Forget Christmas biscuits in the shapes of snowflakes, angels or stars. Enough already with the reindeer, jingle bells and holly. Candy canes and pine trees? Totally over. This year the festive period is all about flamingo-shaped biscuits. Oh yes.
While I was in Paris I picked up the cutest free magazine, le Bonbon, and made the serendipitous discovery of a recipe for Ginger Disco Biscuits. (No, there are no ecstasy pills here; this is much more fun than that.) Surely these were heaven-sent as the perfect vehicle for some edible glitter? And what could be better for showcasing said glitter than a fabulously retro pink flamingo?
Ginger Disco Biscuits, translated and adapted from le Bonbon 3e + 4e, Décembre 2009
370g flour, sifted
125g soft butter
90g brown sugar
4 tablespoons runny honey
1 egg, lightly beaten
a large pinch of salt
1 tablespoon ground ginger
1 teaspoon ground cinnamon
1 teaspoon mixed spice
For the icing:
1 egg white
200g icing sugar, sifted
the juice of half a lemon
+ whatever food colourings and decorations your heart desires
You can either do this first bit in a food processor or by hand. If the latter: cut the soft butter into small pieces and beat in the brown sugar and honey with a wooden spoon, then with either electric beaters or your hand (which needs to be warm and clean), until the mixture is light and creamy. Add the beaten egg, flour, ginger, cinnamon, mixed spice and salt and mix to form a soft dough. Knead on a lightly floured board until smooth. Shape into a ball, wrap in clingfilm and leave in the fridge for half an hour. Meanwhile, preheat the oven to 180°C and line a baking tray with greaseproof paper.
Take the dough out of the fridge and roll it out (preferably on a marble board :)) until it’s around 5mm thick. Cut out your biscuits, space them out on the prepared baking tray and cook for around 8 minutes, depending on the size of your cutouts. Keep a close watch on them to avoid burning. Remove from the oven and allow to cool.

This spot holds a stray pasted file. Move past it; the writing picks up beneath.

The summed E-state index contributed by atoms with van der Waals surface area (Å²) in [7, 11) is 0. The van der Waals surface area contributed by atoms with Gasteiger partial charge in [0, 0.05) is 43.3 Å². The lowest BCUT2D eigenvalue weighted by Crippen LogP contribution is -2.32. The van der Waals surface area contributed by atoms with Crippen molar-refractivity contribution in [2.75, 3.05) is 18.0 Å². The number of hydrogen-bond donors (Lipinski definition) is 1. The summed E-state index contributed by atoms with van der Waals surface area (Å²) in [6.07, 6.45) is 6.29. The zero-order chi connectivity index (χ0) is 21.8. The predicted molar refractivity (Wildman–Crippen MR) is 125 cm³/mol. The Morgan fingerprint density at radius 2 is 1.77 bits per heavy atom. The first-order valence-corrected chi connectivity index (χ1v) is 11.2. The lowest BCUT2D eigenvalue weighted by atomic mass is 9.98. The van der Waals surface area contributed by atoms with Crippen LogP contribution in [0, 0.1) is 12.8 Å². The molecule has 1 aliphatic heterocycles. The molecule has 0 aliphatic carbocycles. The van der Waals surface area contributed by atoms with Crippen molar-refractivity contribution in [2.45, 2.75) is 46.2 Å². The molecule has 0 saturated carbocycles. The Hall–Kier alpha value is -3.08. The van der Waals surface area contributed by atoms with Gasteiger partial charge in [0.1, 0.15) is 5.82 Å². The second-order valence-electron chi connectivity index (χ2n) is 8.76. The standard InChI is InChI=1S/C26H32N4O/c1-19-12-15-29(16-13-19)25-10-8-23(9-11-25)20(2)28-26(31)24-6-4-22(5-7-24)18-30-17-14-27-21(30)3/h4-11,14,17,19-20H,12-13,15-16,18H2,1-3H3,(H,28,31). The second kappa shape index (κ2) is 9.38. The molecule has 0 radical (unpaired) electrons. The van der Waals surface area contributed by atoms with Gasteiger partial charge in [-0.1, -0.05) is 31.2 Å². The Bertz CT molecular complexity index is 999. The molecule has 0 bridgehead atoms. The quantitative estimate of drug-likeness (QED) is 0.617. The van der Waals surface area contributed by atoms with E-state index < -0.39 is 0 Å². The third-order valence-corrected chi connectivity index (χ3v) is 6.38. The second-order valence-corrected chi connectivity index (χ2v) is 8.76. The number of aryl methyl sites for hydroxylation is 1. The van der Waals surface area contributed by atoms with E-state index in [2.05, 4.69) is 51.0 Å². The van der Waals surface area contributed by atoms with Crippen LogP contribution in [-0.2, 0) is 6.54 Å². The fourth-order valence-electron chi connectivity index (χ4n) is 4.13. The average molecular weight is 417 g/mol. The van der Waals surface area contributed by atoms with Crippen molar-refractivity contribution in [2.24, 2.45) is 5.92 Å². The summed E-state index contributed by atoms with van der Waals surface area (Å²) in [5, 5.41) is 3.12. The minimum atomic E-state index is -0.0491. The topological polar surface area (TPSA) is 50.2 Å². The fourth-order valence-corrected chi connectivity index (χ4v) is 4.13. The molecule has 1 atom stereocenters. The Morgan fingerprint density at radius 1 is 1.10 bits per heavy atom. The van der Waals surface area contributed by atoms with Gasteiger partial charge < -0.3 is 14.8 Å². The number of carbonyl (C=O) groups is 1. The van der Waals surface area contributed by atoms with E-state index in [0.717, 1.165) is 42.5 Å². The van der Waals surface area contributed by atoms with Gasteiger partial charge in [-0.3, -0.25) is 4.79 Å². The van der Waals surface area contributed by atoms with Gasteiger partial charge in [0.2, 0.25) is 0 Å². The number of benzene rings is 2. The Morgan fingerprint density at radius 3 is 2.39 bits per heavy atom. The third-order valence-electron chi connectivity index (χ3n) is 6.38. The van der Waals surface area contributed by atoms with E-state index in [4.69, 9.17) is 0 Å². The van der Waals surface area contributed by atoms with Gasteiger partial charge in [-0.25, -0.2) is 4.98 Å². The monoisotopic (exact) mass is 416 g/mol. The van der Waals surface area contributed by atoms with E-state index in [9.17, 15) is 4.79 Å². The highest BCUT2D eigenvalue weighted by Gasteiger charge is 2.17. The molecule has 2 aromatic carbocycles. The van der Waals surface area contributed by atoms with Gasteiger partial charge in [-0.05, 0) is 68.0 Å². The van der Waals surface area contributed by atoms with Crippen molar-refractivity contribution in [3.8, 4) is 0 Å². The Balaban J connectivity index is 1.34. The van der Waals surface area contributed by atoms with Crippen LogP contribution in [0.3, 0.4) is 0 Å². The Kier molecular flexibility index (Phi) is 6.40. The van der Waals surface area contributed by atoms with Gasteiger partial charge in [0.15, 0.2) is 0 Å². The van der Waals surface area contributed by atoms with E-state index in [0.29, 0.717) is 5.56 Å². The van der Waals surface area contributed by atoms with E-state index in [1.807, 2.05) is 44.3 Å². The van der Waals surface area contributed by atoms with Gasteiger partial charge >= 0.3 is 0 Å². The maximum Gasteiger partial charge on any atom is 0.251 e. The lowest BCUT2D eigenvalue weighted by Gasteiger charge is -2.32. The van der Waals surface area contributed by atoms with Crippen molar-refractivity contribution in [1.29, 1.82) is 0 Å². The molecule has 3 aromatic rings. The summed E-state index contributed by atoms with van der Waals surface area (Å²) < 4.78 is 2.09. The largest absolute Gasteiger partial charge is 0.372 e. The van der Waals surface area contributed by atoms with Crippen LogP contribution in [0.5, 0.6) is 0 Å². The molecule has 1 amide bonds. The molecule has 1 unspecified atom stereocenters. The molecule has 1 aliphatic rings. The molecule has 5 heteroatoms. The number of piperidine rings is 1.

Make the royal icing by mixing the egg white with the icing sugar then stirring in the lemon juice. If you’re averse to the idea of using raw egg, you can make a basic glacé icing instead by simply adding a couple of tablespoons of water, or orange or lemon juice, to the sugar. You can add colouring – I used Sugarflair’s Claret to obtain a shocking pink. I prefer gel colourings to liquids as they don’t affect the consistency of the icing and it’s easier to control the final colour (put a tiny amount on the end of a cocktail stick, add, and repeat until you build up the required shade). Alternatively you could add some sieved cocoa instead of the colouring to make a chocolate icing.
Once the biscuits are completely cool, ice them and decorate as you wish. I use edible glitter (in this case, Edable Art’s Disco Neon Flamingo, aptly) to sparkle up my baking whenever opportunity allows and would highly recommend it if you want to make your creations look really special. Perfect for parties. Scoop a small amount of glitter onto the end of a teaspoon, hold above a just-iced biscuit, and tap the spoon handle gently with your finger to scatter evenly. Beware – the glitter will somehow find its way across your ENTIRE kitchen. If you touch your face you’ll also have instant Christmas makeup.